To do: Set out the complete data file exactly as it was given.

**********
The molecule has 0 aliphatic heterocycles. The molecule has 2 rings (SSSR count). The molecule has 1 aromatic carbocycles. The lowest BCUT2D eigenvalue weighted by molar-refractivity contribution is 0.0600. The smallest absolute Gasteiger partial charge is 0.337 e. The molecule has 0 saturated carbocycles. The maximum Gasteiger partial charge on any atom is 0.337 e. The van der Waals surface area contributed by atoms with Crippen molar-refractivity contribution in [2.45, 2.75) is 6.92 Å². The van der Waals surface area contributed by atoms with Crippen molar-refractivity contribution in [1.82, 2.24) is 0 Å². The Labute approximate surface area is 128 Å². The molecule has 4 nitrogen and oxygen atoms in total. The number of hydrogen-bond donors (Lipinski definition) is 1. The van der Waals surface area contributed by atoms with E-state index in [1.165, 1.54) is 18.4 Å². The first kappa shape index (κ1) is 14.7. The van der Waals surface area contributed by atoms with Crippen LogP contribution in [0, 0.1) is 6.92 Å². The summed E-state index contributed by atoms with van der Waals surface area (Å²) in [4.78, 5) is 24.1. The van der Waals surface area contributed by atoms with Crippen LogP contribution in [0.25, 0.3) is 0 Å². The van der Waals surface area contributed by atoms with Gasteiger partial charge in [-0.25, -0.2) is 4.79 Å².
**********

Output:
The molecule has 0 aliphatic heterocycles. The molecule has 2 rings (SSSR count). The molecule has 1 aromatic carbocycles. The lowest BCUT2D eigenvalue weighted by molar-refractivity contribution is 0.0600. The smallest absolute Gasteiger partial charge is 0.337 e. The molecule has 0 saturated carbocycles. The maximum Gasteiger partial charge on any atom is 0.337 e. The van der Waals surface area contributed by atoms with Crippen molar-refractivity contribution in [2.45, 2.75) is 6.92 Å². The van der Waals surface area contributed by atoms with Crippen molar-refractivity contribution in [1.82, 2.24) is 0 Å². The Labute approximate surface area is 128 Å². The molecule has 4 nitrogen and oxygen atoms in total. The number of hydrogen-bond donors (Lipinski definition) is 1. The van der Waals surface area contributed by atoms with E-state index in [1.165, 1.54) is 18.4 Å². The first kappa shape index (κ1) is 14.7. The van der Waals surface area contributed by atoms with Crippen LogP contribution in [0, 0.1) is 6.92 Å². The summed E-state index contributed by atoms with van der Waals surface area (Å²) in [4.78, 5) is 24.1. The van der Waals surface area contributed by atoms with Crippen LogP contribution in [0.25, 0.3) is 0 Å². The van der Waals surface area contributed by atoms with Gasteiger partial charge in [-0.25, -0.2) is 4.79 Å².